Monsanto Update: More Lies, Devastation, Contamination
Not to beat an old, dead horse, but…Monsanto was in the news again this week, for allegedly lying to residents of Anniston, Alabama about its toxic operations there. As noted in our previous post, a long trail of Monsanto internal documents show the company spent decades covering up its toxic pollution and misleading regulators and residents about the risks.
Folks in Anniston are hardly the only ones devastated by Monsanto’s products. Among some of the others are:
- Sauget, Illinois: For years the town, along with Anniston, was one of two in the nation with facilities that produced Monsanto’s PCBs, a chemical so toxic that production was banned by an act of Congress in the mid-1970s. Lawyers for Sauget residents say the pollution there could be even worse than in Anniston, noting that in Sauget PCBs were not only produced by were disposed by incineration, which can create even more toxic substances. Sauget, which was originally named Monsanto after the company (reputedly the company requested the name change due to the many news reports of drunken fights and prostitution “in the town of Monsanto”), is know for friendliness to dirty industries. Business booster and Mayor Richard A. Sauget Jr. (the third from the Sauget family to hold that post) said proudly in 2006, “This kind of industry has to go someplace…(the town) was basically incorporated to be a sewer.”
- Times Beach, Missouri: Dioxin contamination in the town outside St. Louis was so severe that the government ordered it evacuated in 1982. While Monsanto denies any connection to the contamination, the Times Beach Action Group alleges that lab tests detected large concentrations of Monsanto PCBs in soil samples from the town.
- Vietnam: Monsanto was one of the leading chemical companies involved in producing Agent Orange for use in the Vietnam War. More than 300 villages were contaminated by millions of liters of Agent Orange and other defoliants dumped throughout the country. A 2003 study concluded that “Large numbers of Vietnamese civilians appear to have been directly exposed to herbicidal agents, some of which were sprayed at levels at least an order of magnitude greater than for similar US domestic purposes.” In 1984, when the makers of Agent Orange agreed to settle claims by American vets, the judge ordered Monsanto to pay 45.5% of the total settlement, due to the higher dioxin content in its version of the defoliant.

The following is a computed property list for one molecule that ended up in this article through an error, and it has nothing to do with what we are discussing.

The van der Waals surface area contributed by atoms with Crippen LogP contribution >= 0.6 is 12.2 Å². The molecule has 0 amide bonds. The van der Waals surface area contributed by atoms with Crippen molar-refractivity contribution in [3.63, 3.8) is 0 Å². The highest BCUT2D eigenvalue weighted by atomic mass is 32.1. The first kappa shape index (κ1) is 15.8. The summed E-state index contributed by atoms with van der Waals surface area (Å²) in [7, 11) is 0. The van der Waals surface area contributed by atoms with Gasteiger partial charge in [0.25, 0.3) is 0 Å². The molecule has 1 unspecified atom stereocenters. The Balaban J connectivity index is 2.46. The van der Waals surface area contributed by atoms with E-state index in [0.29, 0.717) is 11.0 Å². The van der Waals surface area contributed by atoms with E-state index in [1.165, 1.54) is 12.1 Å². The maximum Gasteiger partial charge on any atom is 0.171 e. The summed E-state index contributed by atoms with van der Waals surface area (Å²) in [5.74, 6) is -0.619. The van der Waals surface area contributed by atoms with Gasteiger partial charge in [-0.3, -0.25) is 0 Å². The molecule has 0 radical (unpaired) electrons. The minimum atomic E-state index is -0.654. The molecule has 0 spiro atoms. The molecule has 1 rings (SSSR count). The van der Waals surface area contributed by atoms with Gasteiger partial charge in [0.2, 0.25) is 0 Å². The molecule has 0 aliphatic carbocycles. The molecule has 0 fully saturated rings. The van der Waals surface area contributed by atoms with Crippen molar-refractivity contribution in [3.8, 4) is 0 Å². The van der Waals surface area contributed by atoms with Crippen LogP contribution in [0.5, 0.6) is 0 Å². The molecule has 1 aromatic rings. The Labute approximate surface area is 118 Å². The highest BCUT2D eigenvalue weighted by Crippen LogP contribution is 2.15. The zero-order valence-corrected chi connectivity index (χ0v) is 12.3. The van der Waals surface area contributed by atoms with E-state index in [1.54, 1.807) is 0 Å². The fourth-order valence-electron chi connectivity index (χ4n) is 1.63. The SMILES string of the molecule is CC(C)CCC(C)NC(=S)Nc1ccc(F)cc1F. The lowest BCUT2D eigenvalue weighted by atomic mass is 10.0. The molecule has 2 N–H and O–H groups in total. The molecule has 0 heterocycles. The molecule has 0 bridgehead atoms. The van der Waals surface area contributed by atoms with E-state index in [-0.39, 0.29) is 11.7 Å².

- Colombia: Monsanto has been the main beneficiary of (and booster for) U.S. drug eradication efforts in Latin America, primarily in Colombia, where tons of Monsanto’s Roundup herbicide have been sprayed, at rates more than 25 times higher than permitted for agricultural uses. For years, indigenous leaders and rural communities in Colombia have protested the spraying, which they say is the cause of health problems throughout the spray area. In 2000, a Dutch journalist reported thousands of health complaints, including “burning eyes, dizziness and respiratory problems,” as well as hundreds of thousands of dead animals following the spraying.
- Farmers, food producers and consumers: Monsanto genetics are used in almost 90% of the global GMO crop acreage. Scientists have long warned that genes from GMOs will inevitably contaminate natural and organic crops, and experience has borne that out. A GM Contamination Register documents hundreds of incidents of contamination of natural and organic foods. In 1999, one organic food producer reported a $150,000 loss when its corn chips were recalled due to GMO contamination, and rejection of GMO crops by Asia and Europe has cost American farmers hundreds of millions of dollars in lost exports.